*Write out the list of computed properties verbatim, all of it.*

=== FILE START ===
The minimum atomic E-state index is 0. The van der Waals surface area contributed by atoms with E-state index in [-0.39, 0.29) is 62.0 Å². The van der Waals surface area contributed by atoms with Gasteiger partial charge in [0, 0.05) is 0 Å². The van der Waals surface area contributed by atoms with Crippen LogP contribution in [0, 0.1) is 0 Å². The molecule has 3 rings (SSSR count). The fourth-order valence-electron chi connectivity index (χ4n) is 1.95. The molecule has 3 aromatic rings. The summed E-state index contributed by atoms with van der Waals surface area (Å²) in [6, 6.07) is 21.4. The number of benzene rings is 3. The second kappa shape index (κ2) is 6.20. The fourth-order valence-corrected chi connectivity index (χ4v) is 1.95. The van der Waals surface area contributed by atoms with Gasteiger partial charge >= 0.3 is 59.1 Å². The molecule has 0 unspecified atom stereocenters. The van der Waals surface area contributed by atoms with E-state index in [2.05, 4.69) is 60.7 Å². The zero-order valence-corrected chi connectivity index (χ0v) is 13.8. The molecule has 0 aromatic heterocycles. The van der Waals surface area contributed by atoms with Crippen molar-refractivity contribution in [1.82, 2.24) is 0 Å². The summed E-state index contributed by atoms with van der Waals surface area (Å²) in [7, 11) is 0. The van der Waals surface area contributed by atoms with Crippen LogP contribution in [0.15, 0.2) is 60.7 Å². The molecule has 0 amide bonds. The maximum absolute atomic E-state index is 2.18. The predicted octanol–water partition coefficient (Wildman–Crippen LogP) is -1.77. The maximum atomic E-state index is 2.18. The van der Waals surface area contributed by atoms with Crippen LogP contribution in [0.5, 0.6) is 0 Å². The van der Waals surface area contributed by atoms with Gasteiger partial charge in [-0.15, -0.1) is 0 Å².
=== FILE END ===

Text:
The minimum atomic E-state index is 0. The van der Waals surface area contributed by atoms with E-state index in [-0.39, 0.29) is 62.0 Å². The van der Waals surface area contributed by atoms with Gasteiger partial charge in [0, 0.05) is 0 Å². The van der Waals surface area contributed by atoms with Crippen LogP contribution in [0, 0.1) is 0 Å². The molecule has 3 rings (SSSR count). The fourth-order valence-electron chi connectivity index (χ4n) is 1.95. The molecule has 3 aromatic rings. The summed E-state index contributed by atoms with van der Waals surface area (Å²) in [6, 6.07) is 21.4. The number of benzene rings is 3. The second kappa shape index (κ2) is 6.20. The fourth-order valence-corrected chi connectivity index (χ4v) is 1.95. The van der Waals surface area contributed by atoms with Gasteiger partial charge >= 0.3 is 59.1 Å². The molecule has 0 unspecified atom stereocenters. The van der Waals surface area contributed by atoms with E-state index in [2.05, 4.69) is 60.7 Å². The zero-order valence-corrected chi connectivity index (χ0v) is 13.8. The molecule has 0 aromatic heterocycles. The van der Waals surface area contributed by atoms with Crippen molar-refractivity contribution in [1.82, 2.24) is 0 Å². The summed E-state index contributed by atoms with van der Waals surface area (Å²) in [7, 11) is 0. The van der Waals surface area contributed by atoms with Crippen LogP contribution in [0.15, 0.2) is 60.7 Å². The molecule has 0 amide bonds. The maximum absolute atomic E-state index is 2.18. The predicted octanol–water partition coefficient (Wildman–Crippen LogP) is -1.77. The maximum atomic E-state index is 2.18. The van der Waals surface area contributed by atoms with Crippen LogP contribution in [0.5, 0.6) is 0 Å². The van der Waals surface area contributed by atoms with Gasteiger partial charge in [-0.15, -0.1) is 0 Å².